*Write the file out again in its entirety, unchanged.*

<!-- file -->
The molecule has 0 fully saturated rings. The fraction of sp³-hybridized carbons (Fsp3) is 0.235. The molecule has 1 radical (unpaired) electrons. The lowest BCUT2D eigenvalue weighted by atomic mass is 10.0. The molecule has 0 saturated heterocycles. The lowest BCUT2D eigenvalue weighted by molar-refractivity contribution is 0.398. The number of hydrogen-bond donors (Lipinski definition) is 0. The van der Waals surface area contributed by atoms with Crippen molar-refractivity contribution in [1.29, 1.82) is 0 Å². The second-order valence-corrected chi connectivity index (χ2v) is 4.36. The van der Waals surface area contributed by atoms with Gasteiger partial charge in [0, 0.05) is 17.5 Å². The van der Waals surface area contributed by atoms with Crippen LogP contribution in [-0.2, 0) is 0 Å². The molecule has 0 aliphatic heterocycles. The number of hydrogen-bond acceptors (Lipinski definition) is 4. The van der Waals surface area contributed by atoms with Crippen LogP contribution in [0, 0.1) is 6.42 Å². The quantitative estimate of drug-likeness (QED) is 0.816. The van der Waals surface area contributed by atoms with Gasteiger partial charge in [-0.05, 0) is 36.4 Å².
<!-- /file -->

The molecule has 0 fully saturated rings. The fraction of sp³-hybridized carbons (Fsp3) is 0.235. The molecule has 1 radical (unpaired) electrons. The lowest BCUT2D eigenvalue weighted by atomic mass is 10.0. The molecule has 0 saturated heterocycles. The lowest BCUT2D eigenvalue weighted by molar-refractivity contribution is 0.398. The number of hydrogen-bond donors (Lipinski definition) is 0. The van der Waals surface area contributed by atoms with Crippen molar-refractivity contribution in [1.29, 1.82) is 0 Å². The second-order valence-corrected chi connectivity index (χ2v) is 4.36. The van der Waals surface area contributed by atoms with Gasteiger partial charge in [0, 0.05) is 17.5 Å². The van der Waals surface area contributed by atoms with Crippen LogP contribution in [-0.2, 0) is 0 Å². The molecule has 0 aliphatic heterocycles. The number of hydrogen-bond acceptors (Lipinski definition) is 4. The van der Waals surface area contributed by atoms with Crippen LogP contribution in [0, 0.1) is 6.42 Å². The quantitative estimate of drug-likeness (QED) is 0.816. The van der Waals surface area contributed by atoms with Gasteiger partial charge in [-0.05, 0) is 36.4 Å².